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THE GIFT OF ISOLATION: Fritzi Huber has been busy working on four different projects during COVID

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As COVID-19 has lessened the noise of our world, calmed its frantic pace—and somehow still managed to send us into a tailspin all at once—local artists have been afforded the luxury of time to really hone in on passion projects. Local paper artist Fritzi Huber has had her hand in many projects, to put it lightly.

In the coming week, she will have her video of handmaking toilet paper at the beginning of the pandemic entered into the “COVID Collection” for Cape Fear Museum. A permanent installation at Thalian Hall, combining show banners over the last 30 years, will be done. Plus, she will see the opening of her virtual exhibit, “The Time of Solace,” at New Elements on July 10 before participating in the upcoming No Boundaries Art Colony Drive-By Show on July 11 on the north 100 block of 15th Street.

We interviewed Huber via email about her upcoming projects.

encore (e): It’s been a wild first half of 2020; tell us how you’ve been coping and unpacking the world over the last six months, personally, via art, etc.

Fritzi Huber (FH): I’ve really been taking to heart Henry Miller’s philosophy of “Stand still like the hummingbird.” Everything feels really slow, but rapidly moving at the same time. What isolation might feel like to others feels like a gift to me. I miss seeing folks but am wallowing in the time we are given. A brief period of full stop at the beginning has now become a very productive period; filling the void, becoming more aware of what helps us all navigate sanity, and a sense of peace with each other, with the world, while still being engaged in changes which confront us all.

e: So at the beginning of COVID, during the great TP crisis of 2020, you made a video hand-making toilet paper. Tell us about that process and what’s happening with that video now?
FH: I began to make jokes, pretty regularly, about how being a hand papermaker, I would never have to worry about not having TP. At the time I was relaying this interest to the CAM. They decided it would be a good idea to support me in this effort, and I produced the video made in my backyard. My brother, Bobby Huber, who has retired from the film industry after 30 years, shot the video. The CAM fine-tuned it and released it. Now the Cape Fear Museum will have it in their archives defining what occurred in Wilmington during COVID-19 pandemic. I am really honored to have these responses to what began as a joke. And, yes, you really can do this at home — and it can be flushed!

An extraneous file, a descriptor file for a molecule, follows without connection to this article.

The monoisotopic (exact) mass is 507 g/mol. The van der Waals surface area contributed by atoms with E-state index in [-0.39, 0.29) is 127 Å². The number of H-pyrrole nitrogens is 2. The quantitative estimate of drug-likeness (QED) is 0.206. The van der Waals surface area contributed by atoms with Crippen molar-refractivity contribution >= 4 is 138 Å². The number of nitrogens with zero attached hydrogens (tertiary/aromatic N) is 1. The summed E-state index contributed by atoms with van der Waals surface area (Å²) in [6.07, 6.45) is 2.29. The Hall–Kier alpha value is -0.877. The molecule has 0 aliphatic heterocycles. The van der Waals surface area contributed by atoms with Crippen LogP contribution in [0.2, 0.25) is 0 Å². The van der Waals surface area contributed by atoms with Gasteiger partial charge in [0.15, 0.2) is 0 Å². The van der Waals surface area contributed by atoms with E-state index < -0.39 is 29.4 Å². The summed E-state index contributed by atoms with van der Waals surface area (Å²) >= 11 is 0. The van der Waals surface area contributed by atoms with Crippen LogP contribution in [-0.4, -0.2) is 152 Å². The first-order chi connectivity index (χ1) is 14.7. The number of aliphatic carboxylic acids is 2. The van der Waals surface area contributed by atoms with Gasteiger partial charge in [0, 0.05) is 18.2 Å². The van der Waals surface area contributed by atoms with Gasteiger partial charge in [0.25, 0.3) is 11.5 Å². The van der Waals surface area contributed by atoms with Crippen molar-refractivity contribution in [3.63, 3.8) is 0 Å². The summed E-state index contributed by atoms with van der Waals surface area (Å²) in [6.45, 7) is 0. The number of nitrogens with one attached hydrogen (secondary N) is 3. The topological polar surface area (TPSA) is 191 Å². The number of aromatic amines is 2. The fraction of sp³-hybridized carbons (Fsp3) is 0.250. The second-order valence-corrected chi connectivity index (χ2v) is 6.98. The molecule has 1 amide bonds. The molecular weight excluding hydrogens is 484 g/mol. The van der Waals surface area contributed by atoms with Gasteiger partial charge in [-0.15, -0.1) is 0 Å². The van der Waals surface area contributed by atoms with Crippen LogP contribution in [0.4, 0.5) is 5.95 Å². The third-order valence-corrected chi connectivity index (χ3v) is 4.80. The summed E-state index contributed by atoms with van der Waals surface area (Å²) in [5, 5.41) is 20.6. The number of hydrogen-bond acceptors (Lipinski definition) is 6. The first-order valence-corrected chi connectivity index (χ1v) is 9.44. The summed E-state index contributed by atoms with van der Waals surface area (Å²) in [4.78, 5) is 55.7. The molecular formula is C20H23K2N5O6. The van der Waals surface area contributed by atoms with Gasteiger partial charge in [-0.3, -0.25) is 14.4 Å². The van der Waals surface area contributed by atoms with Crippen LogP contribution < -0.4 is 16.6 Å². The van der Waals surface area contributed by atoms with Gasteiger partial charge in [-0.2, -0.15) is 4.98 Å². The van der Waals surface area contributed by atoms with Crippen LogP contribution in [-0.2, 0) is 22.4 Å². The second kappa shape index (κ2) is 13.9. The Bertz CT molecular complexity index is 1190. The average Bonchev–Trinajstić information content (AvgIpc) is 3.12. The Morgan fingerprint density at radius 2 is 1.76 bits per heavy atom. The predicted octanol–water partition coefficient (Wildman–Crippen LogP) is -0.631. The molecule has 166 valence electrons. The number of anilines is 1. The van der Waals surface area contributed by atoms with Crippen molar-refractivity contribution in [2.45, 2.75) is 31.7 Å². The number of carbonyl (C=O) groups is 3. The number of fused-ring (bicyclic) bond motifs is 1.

e: You’ve also been commissioned, in the midst of the civil unrest we’re seeing with Black lives still fighting for equity and equality, to create a diversity piece for Thalian Hall, from show banners over the last 30 years. Tell us how this project came to be, the imagery we will see and how it represents the theme—also share details in general about the work: size, where will it be, date of completion, is it a permanent fixture of Thalian?

FH: This work will be a permanent installation at Thalian Hall. Tony Rivenbark and I have been talking about this project for over a year. He has saved banners from performances ranging in scope for a 30-year period. I was given about 100 posters to create a montage/collage of these remembrances, which included signatures by performers, to be included.

Instead of creating categories by time, I created categories by subject. They are all interspersed, but given where we are in our collective consciousness, I have interspersed countries, peoples of all beginnings and expressions, into one big melting pot. This is who we are. This is who we should be. COVID-19 has opened a rare slot of time at Thalian when there are no productions taking place at this moment. Any other time would have not been possible as I am all over the backstage space. The main wall is 20 feet by 40 feet. There are a few smaller side walls as well. I intend to complete the work this week.